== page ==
If you’re still undecided about where to take your vacation and want to go somewhere crowds definitely don’t feature, there are some gorgeous uninhabited US islands. You truly can escape all the trials and tribulations of the daily grind among the peace and solitude. You won’t find a coffee shop or the Golden Arches on every corner, and you may not even find decent paved roads on these uninhabited US islands.
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Mokoli'I, Oahu, Hawaii
Locally known as the Chinaman’s hat, many a tourist has photographed the island of Mokoli’i from afar. A favorite tourist trick is to pose with the Chinaman’s hat on the horizon so that ti looks like they are wearing the “hat.” While it’s well-known, it’s one of many uninhabited US islands you can actually visit, but few do. It sits across outside the Kualoa Regional Park, and can be accessed by kayak, surfboard, swimming, or even wading when the tide is low. It’s open from dawn to dusk, so you can’t camp there, but you can enjoy the solitude and a great view of Oahu as long as you want during daylight. On the island, the climb to the top is steep and the trail will occasionally get lost in underbrush. To increase your chances of being there by yourself go midweek to avoid weekend travelers.
Yellow Island, San Juan Islands, Washington
There are several uninhabited islands in the San Juan Island chain, and most are owned by the Nature Conservancy. Some have restricted access, but Yellow Island is open to the public. This 11-acre site is home to more than 150 varieties of wildflowers, mostly caused by lack of grazing. It's been long admired by passengers aboard the passing ferries for its colorful flower display from March through June. Although not completely uninhabited - there is a caretaker on duty much of the time - you will mostly have the island to yourself. Camping isn’t allowed, and you must go between the hours of 10 a.m. and 4 p.m. The island is only accessible by boat. Skilled kayakers may make the trip from Deer Harbor. You must go ashore at the location of the caretaker’s cabin, and stay on designated trails.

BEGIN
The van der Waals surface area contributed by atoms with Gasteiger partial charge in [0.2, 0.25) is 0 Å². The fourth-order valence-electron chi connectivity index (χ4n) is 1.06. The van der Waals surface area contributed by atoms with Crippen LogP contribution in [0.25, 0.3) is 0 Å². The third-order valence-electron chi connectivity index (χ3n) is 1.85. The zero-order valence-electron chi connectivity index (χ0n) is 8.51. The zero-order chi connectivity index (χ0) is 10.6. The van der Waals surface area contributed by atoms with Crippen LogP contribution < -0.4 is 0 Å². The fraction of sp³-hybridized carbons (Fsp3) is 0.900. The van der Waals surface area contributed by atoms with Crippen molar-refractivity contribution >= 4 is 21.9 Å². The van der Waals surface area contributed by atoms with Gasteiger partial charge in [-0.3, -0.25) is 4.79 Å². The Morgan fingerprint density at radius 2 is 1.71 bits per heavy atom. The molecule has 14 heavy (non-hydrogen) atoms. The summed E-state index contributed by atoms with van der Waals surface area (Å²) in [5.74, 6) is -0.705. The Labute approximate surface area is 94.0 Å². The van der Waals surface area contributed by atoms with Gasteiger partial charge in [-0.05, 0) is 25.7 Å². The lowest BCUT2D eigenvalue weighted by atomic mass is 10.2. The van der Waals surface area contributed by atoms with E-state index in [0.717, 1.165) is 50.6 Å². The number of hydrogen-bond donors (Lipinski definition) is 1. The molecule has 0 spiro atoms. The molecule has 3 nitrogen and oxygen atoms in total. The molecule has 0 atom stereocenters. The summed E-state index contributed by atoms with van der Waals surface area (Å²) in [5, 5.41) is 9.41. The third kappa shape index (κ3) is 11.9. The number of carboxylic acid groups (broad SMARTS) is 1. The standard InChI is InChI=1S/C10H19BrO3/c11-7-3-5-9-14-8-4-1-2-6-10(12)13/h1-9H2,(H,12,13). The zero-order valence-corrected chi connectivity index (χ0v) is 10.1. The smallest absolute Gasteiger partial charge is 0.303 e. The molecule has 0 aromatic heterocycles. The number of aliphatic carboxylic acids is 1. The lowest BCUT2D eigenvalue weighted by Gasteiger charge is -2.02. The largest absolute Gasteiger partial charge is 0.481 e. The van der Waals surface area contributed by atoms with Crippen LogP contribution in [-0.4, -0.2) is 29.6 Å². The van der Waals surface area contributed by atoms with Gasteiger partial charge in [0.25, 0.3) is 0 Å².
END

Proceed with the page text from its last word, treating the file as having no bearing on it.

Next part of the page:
San Jose Island, Gulf Coast, Texas
Most locals refer to this island as Saint Joe’s, and you can get there via a jetty boat from Fisherman’s Wharf. Situated across from Rockport in the Gulf of Mexico, it’s a favorite destination for people who love to fish. Vacationers, however, will find a paradise of swimming, beach combing, and treasure hunting. Wildlife lovers will enjoy the abundance and variety of shells and starfish, along with sea birds and dolphins. Treasure hunters might get lucky - buried on San Jose Island are the treasures of two shipwrecks, one on its way with gold ornaments for a Vera Cruz cathedral and one carrying payroll for Spanish soldiers. No cars are allowed.
San Miguel Island, Channel Islands National Park, California
This island and its surrounding waters boast one of the largest concentrations of wildlife in the world and is a wildlife lover’s dream. Designated an archaeological district on the National register of Historic Places, the island is home to more than 600 Chumash archaeological sites, some nearly 11,000 years old. There are also fossilized pygmy mammoths. While there is a ranger station on the island, there are no services and campers and hikers are urged to be well-prepared and self-reliant. While beautiful, isolated (no more than 30 visitors are allowed on the island at one time), and pristine, the island experiences high winds and fog much of the time. It’s one of the few uninhabited island where you can stay overnight, and it has a 10-space primitive campground with a pit bathroom. Most hiking trails are restricted to ranger-led outings, and include hikes like the 14-mile Point Bennett hike to view seals and sea lions, or the hike to the island’s caliche forest. While swimming and water sports are allowed, the waters are filled with great white sharks. Visitors are transported to the island by boat.